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Bathers - Edda Azzola, Womens', Navy Wool, Italian, 1950s Reg. No: HT 18437
- This pair of woollen female bathers was made by Italian migrant Edda Azzola on the family knitting machine in Italy in the 1950s. Edda was a domestic knitting machinist by trade and made these and two pairs of bathing trunks for her fiance for them to take to Australia. Edda wore her bathers only a couple of times.
Edda Azzola, nee Pugnetti, was born in 1927 in Moggio Udinese in the Friuli region, northern Italy and the family moved to nearby Pontebba four years later. After their early schooling, Edda and her two sisters worked as knitting machinists from the family home, at which time they also produced their trousseaux which was stored by their mother in a chest. She married Angelo Azzola, a young man from her village. Searching for change, adventure and a better life, Edda persuaded her husband to migrate to Australia in 1954 and Edda followed a year later in 1955. Her glory box followed her later. They lived in Carlton and Fitzroy in inner Melbourne during the early years and Edda purchased an Italian knitting machine from another Italian migrant woman in Melbourne and worked as a textile factory outworker for about 20 years.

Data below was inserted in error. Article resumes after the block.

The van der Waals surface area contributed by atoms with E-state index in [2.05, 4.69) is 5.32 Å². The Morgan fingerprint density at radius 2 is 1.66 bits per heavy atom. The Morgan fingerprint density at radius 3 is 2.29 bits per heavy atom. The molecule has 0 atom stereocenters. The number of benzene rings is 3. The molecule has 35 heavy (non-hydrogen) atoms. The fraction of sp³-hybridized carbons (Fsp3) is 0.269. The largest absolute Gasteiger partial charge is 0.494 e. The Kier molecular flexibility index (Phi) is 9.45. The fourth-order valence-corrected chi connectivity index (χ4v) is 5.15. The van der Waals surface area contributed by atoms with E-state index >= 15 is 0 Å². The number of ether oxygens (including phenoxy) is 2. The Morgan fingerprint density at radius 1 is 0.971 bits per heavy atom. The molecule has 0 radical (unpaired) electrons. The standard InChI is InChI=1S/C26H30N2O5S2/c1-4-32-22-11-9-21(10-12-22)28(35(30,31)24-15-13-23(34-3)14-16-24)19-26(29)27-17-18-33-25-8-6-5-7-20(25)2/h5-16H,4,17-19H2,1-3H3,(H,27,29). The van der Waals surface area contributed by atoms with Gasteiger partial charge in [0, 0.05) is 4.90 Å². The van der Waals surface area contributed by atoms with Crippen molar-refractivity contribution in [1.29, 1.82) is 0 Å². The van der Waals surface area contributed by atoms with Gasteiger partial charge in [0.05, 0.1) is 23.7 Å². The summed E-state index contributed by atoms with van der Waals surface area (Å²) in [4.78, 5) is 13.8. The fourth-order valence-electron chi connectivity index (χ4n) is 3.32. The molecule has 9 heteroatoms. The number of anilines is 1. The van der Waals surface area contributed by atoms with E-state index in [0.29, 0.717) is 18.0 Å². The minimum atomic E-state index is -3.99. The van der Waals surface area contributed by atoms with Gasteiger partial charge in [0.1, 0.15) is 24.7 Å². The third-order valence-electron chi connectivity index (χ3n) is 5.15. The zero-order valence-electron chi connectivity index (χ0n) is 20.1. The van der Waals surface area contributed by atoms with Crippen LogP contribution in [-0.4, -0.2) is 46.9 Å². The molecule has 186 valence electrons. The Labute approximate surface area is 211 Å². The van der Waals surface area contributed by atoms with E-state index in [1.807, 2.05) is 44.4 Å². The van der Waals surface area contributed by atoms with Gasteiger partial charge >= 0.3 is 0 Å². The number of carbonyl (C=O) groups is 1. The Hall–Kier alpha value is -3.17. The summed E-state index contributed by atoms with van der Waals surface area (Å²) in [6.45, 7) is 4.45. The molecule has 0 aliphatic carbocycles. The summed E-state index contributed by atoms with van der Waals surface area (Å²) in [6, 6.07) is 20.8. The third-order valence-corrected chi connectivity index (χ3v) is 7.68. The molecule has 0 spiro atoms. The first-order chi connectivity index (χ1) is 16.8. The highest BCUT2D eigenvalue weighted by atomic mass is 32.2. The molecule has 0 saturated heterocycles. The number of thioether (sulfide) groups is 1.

- Dark blue machine knitted women's one-piece bathers. Striped red and grey detailing on bust and skirt.
- Acquisition Information:
- Donation from Mrs Edda Azzola, 2007
|Dimensions:||710 mm (Height), 385 mm (Width)|
|Tagged with:||immigration, textile industry, italian communities, italian immigration, leisure activities, swimwear|
|Themes this item is part of:||Edda Azzola, Italian Migrant & Textile Worker, 1955, Clothing & Textiles Collection, Leisure Collection, Migration Collection, Immigrant Stories & Timeline, Immigration Museum Exhibition, 1998-2015|
|Maker:||Mrs Edda Azzola, Friuli, Italy, early 1950s|
|User:||Mrs Edda Azzola, Carlton North, Victoria, Australia, late 1950s|
|User:||Mrs Edda Azzola, Fitzroy North, Victoria, Australia, late 1950s|
|References:||'Glory Boxes: Femininity, Domestic Consumption and Material Culture in Australia, 1930-1960', Moya McFadzean, phd thesis, 2009|
This item is part of the following themes: